Eu/russia : Putin Stays Tough on Russia's Relations with the Eu

Article excerpt

Following the EU-Russia summit, which ended in deadlock over Moscow's tetchy relations with Estonia, Lithuania and Poland, Russia's President Vladimir Putin, who was visiting Austria on 23-24 May, showed no sign of change on his key disagreements with the EU - on the questions of Moscow's disputes with Estonia and Poland or the future status of the potential breakaway Serbian province of Kosovo. He also stood firm in his country's opposition to a US missile defence system, saying that it could lead to "a new spiral in the arms race".

Putin's comments came at a joint news conference with Austrian President Heinz Fischer, which took place on 23 May, less than a week after a tense EU-Russia summit in Samara. "I don't think we have particular problems with the EU," said Putin in his comments about the meeting. Russia has always had difficulties with its immediate neighbours and its past, he added. The Soviet Union is to be blamed, Putin explained.

In response to a reporter's question about human rights, Putin said Russia should listen to international criticism but noted that incidents of human rights violations also happened elsewhere. "I think we in Russia must listen to criticism brought against us," said Putin, but added that patronising comments by others was "not acceptable." At the Samara summit Putin slammed Estonia for excessive use of force during demonstrations triggered by the removal last month of a Soviet-era war memorial in Tallinn, which led to riots and the death of one ethnic Russian. He also criticised Germany for preventive arrests of far-right activists ahead of the G8 summit in Germany.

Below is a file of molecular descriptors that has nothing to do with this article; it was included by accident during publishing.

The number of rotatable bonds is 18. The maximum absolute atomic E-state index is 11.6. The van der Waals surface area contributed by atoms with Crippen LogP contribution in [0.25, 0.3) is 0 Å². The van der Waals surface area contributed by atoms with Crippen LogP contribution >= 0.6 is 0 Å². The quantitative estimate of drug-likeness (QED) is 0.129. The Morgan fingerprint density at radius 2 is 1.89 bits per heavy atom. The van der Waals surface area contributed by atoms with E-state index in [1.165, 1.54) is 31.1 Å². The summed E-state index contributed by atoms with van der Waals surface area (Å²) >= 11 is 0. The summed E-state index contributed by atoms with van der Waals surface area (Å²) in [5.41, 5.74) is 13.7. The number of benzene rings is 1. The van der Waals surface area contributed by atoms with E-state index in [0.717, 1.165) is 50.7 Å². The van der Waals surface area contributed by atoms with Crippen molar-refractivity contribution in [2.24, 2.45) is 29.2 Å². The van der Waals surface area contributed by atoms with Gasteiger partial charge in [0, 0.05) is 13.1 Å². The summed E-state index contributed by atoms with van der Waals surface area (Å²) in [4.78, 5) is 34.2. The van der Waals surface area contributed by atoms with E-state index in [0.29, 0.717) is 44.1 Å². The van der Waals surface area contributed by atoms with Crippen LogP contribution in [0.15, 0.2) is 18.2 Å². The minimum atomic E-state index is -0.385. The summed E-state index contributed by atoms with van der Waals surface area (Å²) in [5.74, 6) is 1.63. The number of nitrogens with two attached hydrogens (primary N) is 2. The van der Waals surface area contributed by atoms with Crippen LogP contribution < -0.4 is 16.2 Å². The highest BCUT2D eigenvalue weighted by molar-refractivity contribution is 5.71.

Russia's stance on Kosovo is based on the fundamental principles of international law, first of all on the principle of territorial integrity, Putin said in Vienna. Russia is also guided by UN Security Council Resolution 1244, which says that Kosovo is an integral part of Serbia, the president explained. He added that these principles could be changed if needed, but the changes could not be imposed on either of the conflicting parties. Such principles, Putin stressed, are universal and should work in every spot on earth. …